I had gone to work at an IDP camp (Internally Displaced Persons…a refugee camp essentially) in Agoro, it’s a tiny village on the border of northern Uganda and southern Sudan. I’d heard about this initiative to set up a job training center for camp residents, some money had been set aside for it but it needed more and was being held up until someone could be found to manage the setting up of the center, so I volunteered and headed over. It was pretty far out there, a long way from any paved roads or anything. During one of my trips into “Town” (Kitgum, about 70km to the south) I was asked to meet with a local women’s group. The group, like a lot of the women’s groups in the North, was made up mainly of widows and women who had been abandoned by their husbands because they had been raped. They had a small bead making operation and were thinking about buying a grinding mill, basically they were taking care of each other and their children as well as some of the kids orphaned by the fighting or disease in the camps. They would pool their money and would invest in buying bead making supplies or lend it out if someone needed medical care for themselves or the kids, basically their own micro finance program, but a truly community in the realest sense of the word.
I was so blown away by the strength, by the resourcefulness of these women, and by the end of the meeting I said that there were two thing I wanted to tell them; one was that I wanted to carry their story back with me because I really feel that people where I’m from, we could learn a lot from them, how they are really taking care of each other and really living in as a group of people who care for each other, a real “community,” and secondly, said, “I don’t know how, but somehow my friends and I are going to figure out a way to help.” They were so thankful just for those words that they broke into this song. By the end of the song they were in tears, I was in tears, and I said “that was so beautiful, could you tell me what the song said, what the lyrics were about?” and they were like “oh, that’s one of the songs we sing to tell the soldiers they are forgiven and that it’s ok to come home.” These women who had every reason in the world to hate or give up or whatever, they were singing these songs to forgive and to welcome home not just their sons and husbands, but even the very people who had perpetrated these atrocities against them…it just seemed like the greatest act of forgiveness but also the greatest use of music I’d ever heard. I asked them to sing me another.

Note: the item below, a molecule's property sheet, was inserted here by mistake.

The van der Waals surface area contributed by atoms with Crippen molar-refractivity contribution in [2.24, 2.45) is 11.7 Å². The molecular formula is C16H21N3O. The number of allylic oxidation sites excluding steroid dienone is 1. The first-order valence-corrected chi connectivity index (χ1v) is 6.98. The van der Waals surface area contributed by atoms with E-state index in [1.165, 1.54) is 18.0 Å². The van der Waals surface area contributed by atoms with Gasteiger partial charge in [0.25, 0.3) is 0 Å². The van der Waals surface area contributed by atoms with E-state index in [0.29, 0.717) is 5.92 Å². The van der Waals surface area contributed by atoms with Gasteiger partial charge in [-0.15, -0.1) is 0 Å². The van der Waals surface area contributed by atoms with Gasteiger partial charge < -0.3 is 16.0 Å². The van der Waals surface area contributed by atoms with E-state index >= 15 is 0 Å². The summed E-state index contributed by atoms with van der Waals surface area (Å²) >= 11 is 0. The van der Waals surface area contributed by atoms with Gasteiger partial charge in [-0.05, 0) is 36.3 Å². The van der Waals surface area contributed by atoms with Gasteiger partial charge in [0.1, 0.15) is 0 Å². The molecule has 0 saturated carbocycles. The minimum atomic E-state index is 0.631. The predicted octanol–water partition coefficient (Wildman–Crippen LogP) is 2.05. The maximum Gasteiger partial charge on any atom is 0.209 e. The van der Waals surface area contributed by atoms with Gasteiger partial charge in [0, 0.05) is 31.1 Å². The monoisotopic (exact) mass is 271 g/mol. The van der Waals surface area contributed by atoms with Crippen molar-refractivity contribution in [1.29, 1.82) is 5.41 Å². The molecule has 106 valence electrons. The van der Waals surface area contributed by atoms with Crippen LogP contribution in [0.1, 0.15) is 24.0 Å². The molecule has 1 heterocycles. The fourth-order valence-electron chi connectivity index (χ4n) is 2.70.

I can’t really describe the feeling of being there with them, to just sit on the floor with these ladies who had been through so much, so many years of war and loss but who find this incredible inner strength to go on, and more than that, it was one of those moments where you actually appreciate it while it’s happening, and I just remember sitting there watching and listening, thinking to myself that I was witnessing perhaps the most beautiful things, the most beautiful people, I’d ever see in my life. I’d heard so many stories by that point about LRA violence, had a couple scares on the “Abduction Road” and AK’s waved in my face…stories about not just abducting children as soldiers but making them kill their own families, cutting off limbs and padlocking people’s mouths shut as warnings not to talk, even straight up cannibalism. So basically what was hitting me was the realization that here in this place, in the face of the very worst that humans are capable of, here was the very best. It was a really intense realization.
Afterwards they said now I had to teach them some songs and the first two to come to mind were Joe Purdy’s “Suitcase” and a Dead Moon cover called “It’s Ok” that Pearl Jam used to do, they’re just the ones that came to mind as they were translating the lyrics of their songs. After that I spent a lot of time traveling around to towns an villages, places like Gulu, Lira and Lokapel, even walked over the mountains into Sudan, meeting with more groups in different villages and towns, exchanging songs. The protocol was always the same, I’d ask them to teach me theirs and I had to teach some in return. And that’s how we began, listening to each other.
— Hunter Heaney (Executive Director)